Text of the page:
Wednesday, June 19, 2013

Immigration and HR

Companies are required to follow the law.  Sometimes the question comes up about which law - city, state, federal - should you be following as a Human Resources professional.  In a perfect world, the answer would be all three, all the time, every time.  However, with the tricky subject of immigration, there are sometimes contradictory laws and enforcement in place.  Let’s talk about that for a moment.  As always, please feel free to leave a respectful comment or opinion about your own experiences in the area below this post.

Immigration and HR

Immigrant workers can be a wonderful addition to your workforce.  They may bring with them ideas and skills that are difficult to find in domestic employees in your local area.  However, workers that did not immigrate legally present a challenge.

Within the United States, Federal Law makes it illegal to employ Undocumented Workers.  However, there are 31 cities where local ordinances have created Sanctuary Cities; locations where police and local authorities are compelled to not enforce these Federal Laws.  As a result, many of these workers are employed and HR professionals should know how to deal with them.

First off, I would suggest speaking to your local SHRM, checking with your lawyer, and consulting your ordinances.  Laws and enforcement will vary from location to location.  This may be a case where you might be best following the local laws first.  If there are physical conflicts that arise, you may need the aid of local police.  If the conflict arises from your attempt to follow National Law in the hiring process, but local ordinance prohibits enforcement, you could have an HR nightmare on your hands.

Oftentimes, Sanctuary Cities will offer a Municipal ID Card or other form of identification card.  This card may be used to identify and assist the HR rep with tracking the employee.  If non-enforcement of national immigration laws is the norm in your area, you would want to treat the Undocumented Worker the same as every other employee to the greatest extent possible.  They should have tax withheld the same, benefits applied the same, and be treated in a non-discriminatory manner.  Hiring for employment should continue to be without regard to race, color, religion, sex or national origin.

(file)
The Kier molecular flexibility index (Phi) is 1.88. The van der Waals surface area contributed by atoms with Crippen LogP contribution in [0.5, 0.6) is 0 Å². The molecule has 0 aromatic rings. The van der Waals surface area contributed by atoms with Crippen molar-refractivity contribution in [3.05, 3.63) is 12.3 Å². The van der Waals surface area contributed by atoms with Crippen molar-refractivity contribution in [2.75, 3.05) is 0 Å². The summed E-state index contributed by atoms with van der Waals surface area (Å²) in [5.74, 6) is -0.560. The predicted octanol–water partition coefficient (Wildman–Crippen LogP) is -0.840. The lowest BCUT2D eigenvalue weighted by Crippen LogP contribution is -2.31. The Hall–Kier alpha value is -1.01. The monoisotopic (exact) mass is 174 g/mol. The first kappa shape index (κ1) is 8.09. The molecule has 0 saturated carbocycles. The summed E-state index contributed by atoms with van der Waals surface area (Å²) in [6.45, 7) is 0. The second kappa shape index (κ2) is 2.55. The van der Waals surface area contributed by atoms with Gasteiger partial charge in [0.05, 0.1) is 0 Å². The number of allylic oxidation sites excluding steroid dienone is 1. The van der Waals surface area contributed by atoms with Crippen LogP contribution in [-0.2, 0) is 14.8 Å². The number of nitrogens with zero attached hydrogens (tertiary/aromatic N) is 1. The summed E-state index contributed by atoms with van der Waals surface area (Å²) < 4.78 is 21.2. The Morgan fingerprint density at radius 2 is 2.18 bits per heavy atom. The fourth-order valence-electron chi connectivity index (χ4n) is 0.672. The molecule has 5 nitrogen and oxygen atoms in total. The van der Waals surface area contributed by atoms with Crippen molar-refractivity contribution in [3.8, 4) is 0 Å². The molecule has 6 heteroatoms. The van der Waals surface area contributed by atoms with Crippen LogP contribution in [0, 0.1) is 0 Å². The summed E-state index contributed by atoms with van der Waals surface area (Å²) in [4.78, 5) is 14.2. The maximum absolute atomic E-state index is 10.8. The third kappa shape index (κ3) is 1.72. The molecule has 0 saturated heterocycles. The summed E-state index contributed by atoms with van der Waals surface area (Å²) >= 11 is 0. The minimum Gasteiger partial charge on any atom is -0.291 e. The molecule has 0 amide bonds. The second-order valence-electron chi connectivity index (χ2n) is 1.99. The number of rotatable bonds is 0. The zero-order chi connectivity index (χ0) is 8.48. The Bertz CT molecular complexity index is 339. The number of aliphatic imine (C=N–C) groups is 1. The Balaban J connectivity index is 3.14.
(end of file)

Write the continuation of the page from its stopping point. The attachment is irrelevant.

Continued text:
Do not, under any circumstance, ever try to exploit the undocumented workers.  Beyond the unethical and immoral ramifications of using a person’s undocumented status against them, it can also put you in jail.  A recent story in the news talked about how 7-11 had undocumented workers that they were effectively using as slaves.  Now those employers have had their franchises taken away from them and may face prison time.

There may be immigration reform on the horizon which may or may not affect the HR professional.  A change in immigration laws may not be enforced locally.  This will continue to be a tricky subject for Human Resources departments in the foreseeable future.

And remember all of you Human Resources professionals: Be Human... Be a Resource... Be a Resource for Humans.

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Disclaimer: The views expressed in this post are by the author Trevor Stasik, and do not necessarily reflect the views of any employer or any other organization. Please note, this information is based on my understanding and is only to be used for informational and educational purposes. Do not take what I am writing as advice. Seek your own legal counsel and/or see a tax accountant before making business or personal decisions. The author of this post makes no representations as to the accuracy or completeness of any information on this site or found by following any link on this site. The owner will not be liable for any errors or omissions in this information nor for the availability of this information. The owner will not be liable for any losses, injuries, or damages from the display or use of this information.

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